Exposed and Uncovered – Child Sexual Abuse in Your Community: How it Happens, How to Respond Part II


By Laura Young, Youth Advocate, Umbrella

On Friday, June 9th a local St. Johnsbury counselor was arrested for sexual assault of a child (a 14 year old young man) and recording a sex act of a minor. Many of our community members have been left reeling and angry. In my role as the Youth Advocate at Umbrella in St. Johnsbury, I would like to continue to share my thoughts on how this happens and what to do if your community has been affected by child sexual abuse.

  1.  Child sexual abuse is common and a person who sexually abuses a child could have multiple if not many children that they are abusing.

According to the organization Child Lures Prevention: “Male offenders who abused girls had an average of 52 victims each, men who molested boys had an astonishing average of 150 victims each, and only 3% of these crimes had ever been detected.” These statistics only reflect men who perpetrate sexual violence.  Although offenders are overwhelmingly male, it is estimated that women are the abusers in about 14% of cases reported among boys and 6% of cases reported among girls (Statistics on Perpetrators of Child Sexual Abuse, National Victims of Crime).

  1.  It’s not easy to know how to respond to child sexual abuse, especially when it’s someone well known in the community.

Knowing “how” child sexual abuse can occur can be helpful but, when an incident happens, the information on “how” is often less important to the community affected by it because after the shock phase ends the question “what now” hits hard…what do you do when someone who you trusted hurts a child?

  • First, after someone sexually abuses a child many community members are left questioning, wondering, second guessing themselves and feeling terrible because maybe they or their children trusted this person. Some may feel regret as though they felt something was off but did not say anything. Others may feel dumb because they did not see the signs that they see when reflecting on the past. Please, if you are feeling responsible for not acting on a feeling that you had or you’re feeling bad for trusting someone who has hurt a child – give yourself some support when facing these emotions and treat yourself gently. Remember the grooming process we talked about? No one wants to believe that a trusted member of the community could perpetrate such devastating violence against a child and the perpetrator not only groomed the child, they groomed the child’s entire support network. Remember, perpetrators usually present as kind, caring, charismatic, friendly people! They are great at manipulating and hiding. Many people will share the same feelings as you, it’s okay to ask for help to process through the shock and anger that you feel.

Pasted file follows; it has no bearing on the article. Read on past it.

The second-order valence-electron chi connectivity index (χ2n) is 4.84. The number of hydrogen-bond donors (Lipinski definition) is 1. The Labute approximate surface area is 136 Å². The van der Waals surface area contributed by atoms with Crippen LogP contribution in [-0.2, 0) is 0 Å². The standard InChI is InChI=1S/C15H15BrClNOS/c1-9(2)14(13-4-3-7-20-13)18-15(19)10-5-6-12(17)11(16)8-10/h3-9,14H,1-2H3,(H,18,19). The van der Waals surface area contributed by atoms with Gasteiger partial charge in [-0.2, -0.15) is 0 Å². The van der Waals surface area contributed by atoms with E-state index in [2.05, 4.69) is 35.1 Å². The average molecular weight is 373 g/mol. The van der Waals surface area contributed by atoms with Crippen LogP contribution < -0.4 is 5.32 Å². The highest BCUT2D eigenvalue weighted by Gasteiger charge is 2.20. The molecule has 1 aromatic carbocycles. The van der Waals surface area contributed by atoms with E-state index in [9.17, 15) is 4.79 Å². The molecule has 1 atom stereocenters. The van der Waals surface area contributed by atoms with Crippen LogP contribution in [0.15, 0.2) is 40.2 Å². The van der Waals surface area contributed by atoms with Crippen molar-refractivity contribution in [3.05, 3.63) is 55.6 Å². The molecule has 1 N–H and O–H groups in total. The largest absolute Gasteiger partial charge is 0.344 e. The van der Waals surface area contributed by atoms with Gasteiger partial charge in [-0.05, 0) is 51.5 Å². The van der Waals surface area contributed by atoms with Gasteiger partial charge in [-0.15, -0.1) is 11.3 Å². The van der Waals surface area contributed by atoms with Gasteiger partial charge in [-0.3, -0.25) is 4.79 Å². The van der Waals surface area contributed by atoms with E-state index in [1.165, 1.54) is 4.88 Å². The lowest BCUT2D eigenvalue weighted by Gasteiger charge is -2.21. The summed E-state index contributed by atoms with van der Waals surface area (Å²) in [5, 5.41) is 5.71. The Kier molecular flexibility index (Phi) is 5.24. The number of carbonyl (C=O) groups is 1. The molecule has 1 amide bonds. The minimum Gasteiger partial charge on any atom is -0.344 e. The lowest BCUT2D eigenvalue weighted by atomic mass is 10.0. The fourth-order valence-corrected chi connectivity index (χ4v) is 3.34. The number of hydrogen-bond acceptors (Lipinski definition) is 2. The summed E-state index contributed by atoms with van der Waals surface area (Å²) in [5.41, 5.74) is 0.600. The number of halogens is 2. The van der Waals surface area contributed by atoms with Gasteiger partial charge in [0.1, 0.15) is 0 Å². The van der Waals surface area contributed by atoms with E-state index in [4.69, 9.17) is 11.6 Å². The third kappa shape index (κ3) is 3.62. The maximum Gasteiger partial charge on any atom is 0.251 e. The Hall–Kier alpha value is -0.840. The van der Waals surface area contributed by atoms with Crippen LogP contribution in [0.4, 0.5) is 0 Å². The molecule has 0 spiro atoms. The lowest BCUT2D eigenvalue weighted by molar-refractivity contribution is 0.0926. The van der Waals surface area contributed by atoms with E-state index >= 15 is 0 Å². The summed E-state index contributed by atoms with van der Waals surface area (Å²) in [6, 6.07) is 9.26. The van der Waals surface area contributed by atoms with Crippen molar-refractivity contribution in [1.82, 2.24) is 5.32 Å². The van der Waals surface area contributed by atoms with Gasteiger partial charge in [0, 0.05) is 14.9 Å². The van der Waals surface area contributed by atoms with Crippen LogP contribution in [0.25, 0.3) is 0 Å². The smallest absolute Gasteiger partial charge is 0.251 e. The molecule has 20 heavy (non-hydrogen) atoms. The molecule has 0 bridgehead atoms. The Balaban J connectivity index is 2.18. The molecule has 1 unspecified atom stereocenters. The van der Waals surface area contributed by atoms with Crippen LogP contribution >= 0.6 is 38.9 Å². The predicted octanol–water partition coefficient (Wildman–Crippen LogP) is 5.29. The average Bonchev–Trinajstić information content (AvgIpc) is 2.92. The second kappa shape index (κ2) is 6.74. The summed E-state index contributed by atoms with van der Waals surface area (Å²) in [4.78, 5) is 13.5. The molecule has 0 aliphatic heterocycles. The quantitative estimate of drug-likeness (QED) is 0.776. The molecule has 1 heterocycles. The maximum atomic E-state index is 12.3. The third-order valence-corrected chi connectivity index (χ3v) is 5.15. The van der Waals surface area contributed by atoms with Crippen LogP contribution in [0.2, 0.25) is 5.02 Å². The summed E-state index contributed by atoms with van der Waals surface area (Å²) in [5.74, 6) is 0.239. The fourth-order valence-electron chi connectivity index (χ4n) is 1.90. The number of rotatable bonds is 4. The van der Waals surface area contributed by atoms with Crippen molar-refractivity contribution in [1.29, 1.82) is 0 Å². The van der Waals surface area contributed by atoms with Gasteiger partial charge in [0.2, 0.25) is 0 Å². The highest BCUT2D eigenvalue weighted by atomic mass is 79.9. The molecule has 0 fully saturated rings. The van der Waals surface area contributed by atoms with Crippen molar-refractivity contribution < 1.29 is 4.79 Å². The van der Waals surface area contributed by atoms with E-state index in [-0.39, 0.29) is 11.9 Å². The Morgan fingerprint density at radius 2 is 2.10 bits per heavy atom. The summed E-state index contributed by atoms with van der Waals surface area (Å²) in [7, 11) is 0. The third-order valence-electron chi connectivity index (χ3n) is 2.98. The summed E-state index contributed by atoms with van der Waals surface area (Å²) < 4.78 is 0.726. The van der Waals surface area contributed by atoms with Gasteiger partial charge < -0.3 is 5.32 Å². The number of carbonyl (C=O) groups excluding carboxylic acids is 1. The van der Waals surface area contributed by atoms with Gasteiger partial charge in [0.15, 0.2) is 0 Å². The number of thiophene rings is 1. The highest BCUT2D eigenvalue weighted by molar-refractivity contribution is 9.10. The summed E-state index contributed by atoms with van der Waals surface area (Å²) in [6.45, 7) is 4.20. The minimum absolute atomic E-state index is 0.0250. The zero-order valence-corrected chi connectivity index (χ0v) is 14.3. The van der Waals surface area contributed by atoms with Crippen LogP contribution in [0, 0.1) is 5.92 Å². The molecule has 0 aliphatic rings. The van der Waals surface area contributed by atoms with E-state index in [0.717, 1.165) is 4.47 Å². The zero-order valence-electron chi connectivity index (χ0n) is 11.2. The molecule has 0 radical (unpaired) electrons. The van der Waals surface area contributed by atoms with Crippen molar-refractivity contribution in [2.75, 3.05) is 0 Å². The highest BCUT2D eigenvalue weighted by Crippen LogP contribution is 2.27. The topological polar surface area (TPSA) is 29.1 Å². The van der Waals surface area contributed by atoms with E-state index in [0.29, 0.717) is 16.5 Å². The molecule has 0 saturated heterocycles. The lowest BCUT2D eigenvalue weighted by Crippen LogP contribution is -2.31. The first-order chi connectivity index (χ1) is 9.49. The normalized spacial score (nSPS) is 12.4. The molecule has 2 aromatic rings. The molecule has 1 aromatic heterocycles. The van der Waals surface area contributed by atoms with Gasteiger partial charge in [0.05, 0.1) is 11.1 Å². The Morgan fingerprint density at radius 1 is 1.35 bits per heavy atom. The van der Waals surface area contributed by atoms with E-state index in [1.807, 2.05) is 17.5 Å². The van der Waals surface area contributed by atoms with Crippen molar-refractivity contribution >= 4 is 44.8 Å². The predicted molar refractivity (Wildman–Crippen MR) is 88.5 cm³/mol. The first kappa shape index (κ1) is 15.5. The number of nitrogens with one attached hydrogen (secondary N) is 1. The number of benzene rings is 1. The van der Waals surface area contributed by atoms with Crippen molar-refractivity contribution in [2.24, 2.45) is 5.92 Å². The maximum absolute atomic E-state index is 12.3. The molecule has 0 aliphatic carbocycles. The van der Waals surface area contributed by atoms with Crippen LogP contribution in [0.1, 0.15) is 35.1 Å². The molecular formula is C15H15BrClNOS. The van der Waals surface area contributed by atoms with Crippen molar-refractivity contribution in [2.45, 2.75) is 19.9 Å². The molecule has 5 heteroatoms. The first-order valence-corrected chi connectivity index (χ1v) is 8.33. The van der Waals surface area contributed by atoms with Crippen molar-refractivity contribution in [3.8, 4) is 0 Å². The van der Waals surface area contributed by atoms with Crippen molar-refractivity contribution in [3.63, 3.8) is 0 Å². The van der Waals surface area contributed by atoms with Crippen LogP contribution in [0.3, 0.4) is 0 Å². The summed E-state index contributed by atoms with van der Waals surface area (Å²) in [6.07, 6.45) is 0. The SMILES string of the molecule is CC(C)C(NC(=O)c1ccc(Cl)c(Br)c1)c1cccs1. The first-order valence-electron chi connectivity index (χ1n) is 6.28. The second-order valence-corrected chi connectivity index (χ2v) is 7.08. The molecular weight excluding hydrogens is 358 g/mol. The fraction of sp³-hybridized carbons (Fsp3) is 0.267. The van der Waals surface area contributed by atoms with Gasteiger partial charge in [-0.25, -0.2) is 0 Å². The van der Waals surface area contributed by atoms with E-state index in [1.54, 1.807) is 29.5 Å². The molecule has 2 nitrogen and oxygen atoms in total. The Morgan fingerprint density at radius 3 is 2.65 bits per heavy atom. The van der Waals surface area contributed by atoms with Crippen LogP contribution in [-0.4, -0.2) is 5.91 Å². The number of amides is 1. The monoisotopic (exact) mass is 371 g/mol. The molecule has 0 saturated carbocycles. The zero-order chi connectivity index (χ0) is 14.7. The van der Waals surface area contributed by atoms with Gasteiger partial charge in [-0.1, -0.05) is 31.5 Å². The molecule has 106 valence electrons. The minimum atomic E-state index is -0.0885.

•  That said, as easy as it is to simply talk and discuss details of the event and the anger at the perpetrator, please remember to remain focused on how to support a survivor rather than on tearing down the person who perpetrated the act of violence. Remember that a child felt connected to the person who perpetrated the violence against them. So if you tell the child or someone involved in that child’s life how terrible that person is or how the offender’s actions were (which believe me they were, I’m not saying they weren’t) you could be hurting them more than helping. The best thing you can do is listen and provide empathetic support. Remind them how brave they are to talk about it and that they have your whole support.
  • Think about how you would respond if someone disclosed child sexual abuse to you.  If you are wondering what to say if someone tells you they have been sexually abused or that their child has been, the best thing that you can say to them is “I believe you” and “I care about you”. It is not helpful for a survivor or one of their supports to hear “why didn’t you say something sooner?” or “are you sure that really happened?” or “why did you trust that person if you thought they might be creepy?” Remember, you are not a detective. You do not have to figure out if this happened or not. Besides, it’s better for you to believe than to not believe someone who is telling the truth! FAR FAR FAR more often than not, someone who talks about being abused is telling the truth.
  1. Community Response Matters: it’s important to create a new norm.

As much as we want to believe that child sexual abuse and sexual violence can’t happen within our community, it does and will. The best thing we can continue to do is support survivors, take a strong stand against child sexual abuse and support lifelong prevention and education. Together we can create a culture where the norm becomes that sexual violence of any kind will not be tolerated. Find out how you can help prevent sexual violence and abuse by reaching out to your local Vermont Network Program.

  1. Remember, no one is alone in responding to sexual violence.

If you are reading this and you are a survivor or are supporting a survivor and you could use some support, please remember that across our state (and nationally) there are advocates who will listen and who care about what happened. Please do not hesitate to reach out. You are not alone!

If you’ve stuck it out and read this whole post-thank you! Please remember that you are an important member of a community who can make a difference in responding to child sexual abuse.

For more information on responding to child survivors of sexual abuse and ways to help protect kids, please check out the links below: